A. Awkward Stranger Who Can Probably Hang: “Oops, sorry, maybe it will come to me. Anyway, I’m here to learn about (topic) or (do fun thing at event).”
You: “Yay, me too. Have you done [fun thing] before?”
:pleasant chitchat ensues, you have now met each other in the present tense!:
B. Awkward Stranger It’s Okay To Wander Away From Without Further Attempts To Engage: “No, I am sure I know you from somewhere. Could it be ____? Or _____? Or ______? Have you ever been to ____?”
You: “Hate to interrupt, but none of that rings a bell! Nice meeting you, though! (+ walk awaaaaaaaaaaaaaayyyyyyyyyy).
That’s right, you don’t have to stand there and take the pop quiz that is happening between a stranger and that stranger’s brain! One power you have, especially after you’ve tried explicitly to redirect the conversation, is to stop rewarding behavior that makes you uncomfortable with further attention. It’s okay to gently interrupt, move seats, go to the rest room, grab a drink of water, visibly turn away, take/make an important phone call, or go find someone else to talk to. It’s okay to do these things even if you think it would upset this person a little if you stopped hanging out for their game of questions or if you think they Basically Mean Well. You can do it with a smile, with pleasant words, in a way that lets everyone save face if you want to – I try my best to stay pretty pleasant if the person is not being actually mean or otherwise inappropriate and save the flat “Wow” for when I think someone is being a jerk – but you can take evasive action and you don’t have to be perfect when you do it or explain yourself. And it’s okay to evade someone who is pushy about this even if they are right and it turns out they have seen or met you before!
You’re not being mean if you set a boundary or redirect a conversation and walk away if the other person won’t go with your flow. Think of giving someone a clear instruction about what you need as giving them a lifeline, and think of walking away as giving them the gift of some time to recover from a mistake and change course. That way, if Awkward Person B approaches you again later and resumes the awful BUT WAIT, SERIOUSLY, WHAT IS MY MEMORY OF YOU? pop quiz, you can evade them again, and be even clearer: “Hi, I get that it’s really bothering you that you can’t place me, but I really need you to find a new topic – I don’t want to play this game with you, and I’d like you to stop now.” Whereas if they approach you later and talk to you about regular stuff, maybe they just needed an extra nudge and a little time to pull out of the weird spiral.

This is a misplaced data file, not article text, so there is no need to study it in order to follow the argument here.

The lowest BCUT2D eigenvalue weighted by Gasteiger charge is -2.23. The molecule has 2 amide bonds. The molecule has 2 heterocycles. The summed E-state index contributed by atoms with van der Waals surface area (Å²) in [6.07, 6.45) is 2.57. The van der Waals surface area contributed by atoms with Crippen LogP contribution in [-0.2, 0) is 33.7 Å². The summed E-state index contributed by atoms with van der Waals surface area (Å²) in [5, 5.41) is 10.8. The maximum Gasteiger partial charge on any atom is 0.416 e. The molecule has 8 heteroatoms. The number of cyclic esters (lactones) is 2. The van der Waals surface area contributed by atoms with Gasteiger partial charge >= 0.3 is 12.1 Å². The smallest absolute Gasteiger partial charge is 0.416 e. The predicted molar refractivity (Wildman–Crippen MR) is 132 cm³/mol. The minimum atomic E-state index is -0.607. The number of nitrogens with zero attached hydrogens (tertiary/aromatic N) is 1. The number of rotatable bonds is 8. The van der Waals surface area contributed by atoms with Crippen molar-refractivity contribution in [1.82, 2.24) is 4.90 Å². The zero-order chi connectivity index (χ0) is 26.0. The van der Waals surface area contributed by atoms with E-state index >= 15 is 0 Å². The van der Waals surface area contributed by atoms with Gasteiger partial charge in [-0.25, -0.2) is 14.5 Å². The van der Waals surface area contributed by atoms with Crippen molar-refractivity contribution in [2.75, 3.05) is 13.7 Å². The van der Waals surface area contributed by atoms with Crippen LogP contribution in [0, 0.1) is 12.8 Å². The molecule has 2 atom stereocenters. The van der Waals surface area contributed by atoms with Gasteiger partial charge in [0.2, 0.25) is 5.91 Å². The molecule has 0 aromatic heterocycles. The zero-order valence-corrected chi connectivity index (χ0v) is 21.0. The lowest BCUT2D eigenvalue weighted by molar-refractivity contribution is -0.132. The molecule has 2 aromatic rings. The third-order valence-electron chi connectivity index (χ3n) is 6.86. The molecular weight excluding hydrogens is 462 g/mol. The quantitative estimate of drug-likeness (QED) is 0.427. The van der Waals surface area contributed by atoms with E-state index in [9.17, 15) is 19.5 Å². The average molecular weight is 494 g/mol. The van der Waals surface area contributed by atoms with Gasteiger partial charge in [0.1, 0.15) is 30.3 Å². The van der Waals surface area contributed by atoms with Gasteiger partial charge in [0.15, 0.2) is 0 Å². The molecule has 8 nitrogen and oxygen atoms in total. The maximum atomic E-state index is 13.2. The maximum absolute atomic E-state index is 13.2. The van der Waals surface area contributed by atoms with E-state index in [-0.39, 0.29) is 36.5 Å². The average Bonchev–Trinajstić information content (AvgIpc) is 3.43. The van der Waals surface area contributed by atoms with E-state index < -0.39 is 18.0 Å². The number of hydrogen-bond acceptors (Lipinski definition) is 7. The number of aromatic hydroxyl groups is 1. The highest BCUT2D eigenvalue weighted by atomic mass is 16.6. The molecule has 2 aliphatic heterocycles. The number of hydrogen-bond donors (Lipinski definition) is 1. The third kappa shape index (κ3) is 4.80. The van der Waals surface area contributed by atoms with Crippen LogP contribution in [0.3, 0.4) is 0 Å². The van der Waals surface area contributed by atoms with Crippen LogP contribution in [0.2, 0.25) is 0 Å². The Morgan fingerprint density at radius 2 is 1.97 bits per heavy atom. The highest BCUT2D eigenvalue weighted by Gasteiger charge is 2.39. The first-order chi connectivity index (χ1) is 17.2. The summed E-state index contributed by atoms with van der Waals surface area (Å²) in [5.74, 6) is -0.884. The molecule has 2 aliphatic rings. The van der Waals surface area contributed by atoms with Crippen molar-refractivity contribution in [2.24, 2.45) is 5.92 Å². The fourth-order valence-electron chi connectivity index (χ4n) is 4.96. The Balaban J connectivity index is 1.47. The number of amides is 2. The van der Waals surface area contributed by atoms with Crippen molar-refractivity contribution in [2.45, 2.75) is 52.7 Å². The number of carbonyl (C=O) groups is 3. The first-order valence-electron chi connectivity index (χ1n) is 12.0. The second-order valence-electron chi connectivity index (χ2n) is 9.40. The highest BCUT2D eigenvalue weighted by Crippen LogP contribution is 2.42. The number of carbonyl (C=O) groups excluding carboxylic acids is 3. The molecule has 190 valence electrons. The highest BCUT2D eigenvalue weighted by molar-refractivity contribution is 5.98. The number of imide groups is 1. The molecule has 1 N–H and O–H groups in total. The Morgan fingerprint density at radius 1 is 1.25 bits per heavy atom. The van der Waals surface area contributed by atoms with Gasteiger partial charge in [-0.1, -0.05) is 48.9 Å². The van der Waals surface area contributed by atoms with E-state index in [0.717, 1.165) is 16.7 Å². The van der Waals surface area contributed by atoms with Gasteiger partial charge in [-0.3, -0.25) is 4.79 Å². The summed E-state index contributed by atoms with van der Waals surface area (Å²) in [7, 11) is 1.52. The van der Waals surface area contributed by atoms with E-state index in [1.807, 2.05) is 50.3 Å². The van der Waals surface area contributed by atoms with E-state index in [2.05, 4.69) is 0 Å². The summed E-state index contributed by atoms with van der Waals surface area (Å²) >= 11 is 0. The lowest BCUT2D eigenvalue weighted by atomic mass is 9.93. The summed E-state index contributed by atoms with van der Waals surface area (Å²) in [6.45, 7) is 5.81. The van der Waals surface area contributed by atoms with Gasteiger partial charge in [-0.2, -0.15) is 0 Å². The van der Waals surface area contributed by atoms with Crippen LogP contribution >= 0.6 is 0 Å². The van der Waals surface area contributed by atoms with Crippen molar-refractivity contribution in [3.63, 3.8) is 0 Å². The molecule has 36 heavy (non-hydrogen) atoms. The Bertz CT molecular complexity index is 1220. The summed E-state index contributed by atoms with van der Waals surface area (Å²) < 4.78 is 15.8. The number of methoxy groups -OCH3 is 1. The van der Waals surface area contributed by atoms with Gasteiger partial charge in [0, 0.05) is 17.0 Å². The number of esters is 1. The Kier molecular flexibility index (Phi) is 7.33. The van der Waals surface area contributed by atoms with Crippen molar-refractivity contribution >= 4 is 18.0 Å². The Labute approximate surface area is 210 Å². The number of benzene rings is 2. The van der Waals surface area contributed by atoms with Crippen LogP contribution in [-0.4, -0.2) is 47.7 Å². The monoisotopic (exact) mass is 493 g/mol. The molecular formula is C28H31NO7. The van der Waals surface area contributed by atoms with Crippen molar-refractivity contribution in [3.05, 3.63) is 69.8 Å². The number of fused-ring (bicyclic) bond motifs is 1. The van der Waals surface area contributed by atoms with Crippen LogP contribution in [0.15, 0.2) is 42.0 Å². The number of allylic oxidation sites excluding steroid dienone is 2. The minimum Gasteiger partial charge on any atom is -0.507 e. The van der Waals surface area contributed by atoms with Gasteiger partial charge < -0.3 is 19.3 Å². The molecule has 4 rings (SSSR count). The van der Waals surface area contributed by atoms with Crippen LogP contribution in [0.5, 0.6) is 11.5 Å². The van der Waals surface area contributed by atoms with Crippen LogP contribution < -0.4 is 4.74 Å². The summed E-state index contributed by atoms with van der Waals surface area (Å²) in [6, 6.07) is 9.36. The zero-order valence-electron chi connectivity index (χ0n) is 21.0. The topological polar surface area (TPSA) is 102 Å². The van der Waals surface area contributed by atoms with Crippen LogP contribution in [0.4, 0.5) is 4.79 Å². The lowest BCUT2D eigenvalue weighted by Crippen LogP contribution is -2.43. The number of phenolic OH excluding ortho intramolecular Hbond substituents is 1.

Hopefully this will help you assert yourself, cut awkward interactions shorter, and separate the enthusiastic from the consent-ignorers.
Moderation/Comment Note: Hopefully I didn’t fatally hijack my own post by mentioning my personal celebrity-recognition preferences (which are my ways, they don’t have to be yours if you have some you’re comfortable with or especially if you have more experience with all that than me!), but it’s worth saying explicitly: Please don’t chronicle actual celebrity encounters you’ve had, awkward and otherwise, in the comments to this post, thanks! My whole deal is that I want the famous people I admire to have privacy, or whatever shreds or illusions of that remain possible for them, and I want to support them in drawing their own boundaries between Hello, Fans! Let’s Selfie The Shit Out Of This Con Appearance/Yes, I Am Wearing Tons of Designer Logos All At Once, Thanks For Noticing!-time and Look, I Just Needed Toilet Paper And Coffee/ Do You Really Have To Yell My Catch Phrase At Me Right Now, In The School Pickup Line?-time. I want all of us to have that, the Letter Writer, you, me, the people who made your favorite things, so that when we do connect, we can all relax and know it’s consensual, welcome, respectful, and sincere.
I would like to know about successful redirects, where you met someone new and asked them to change a subject and they actually did.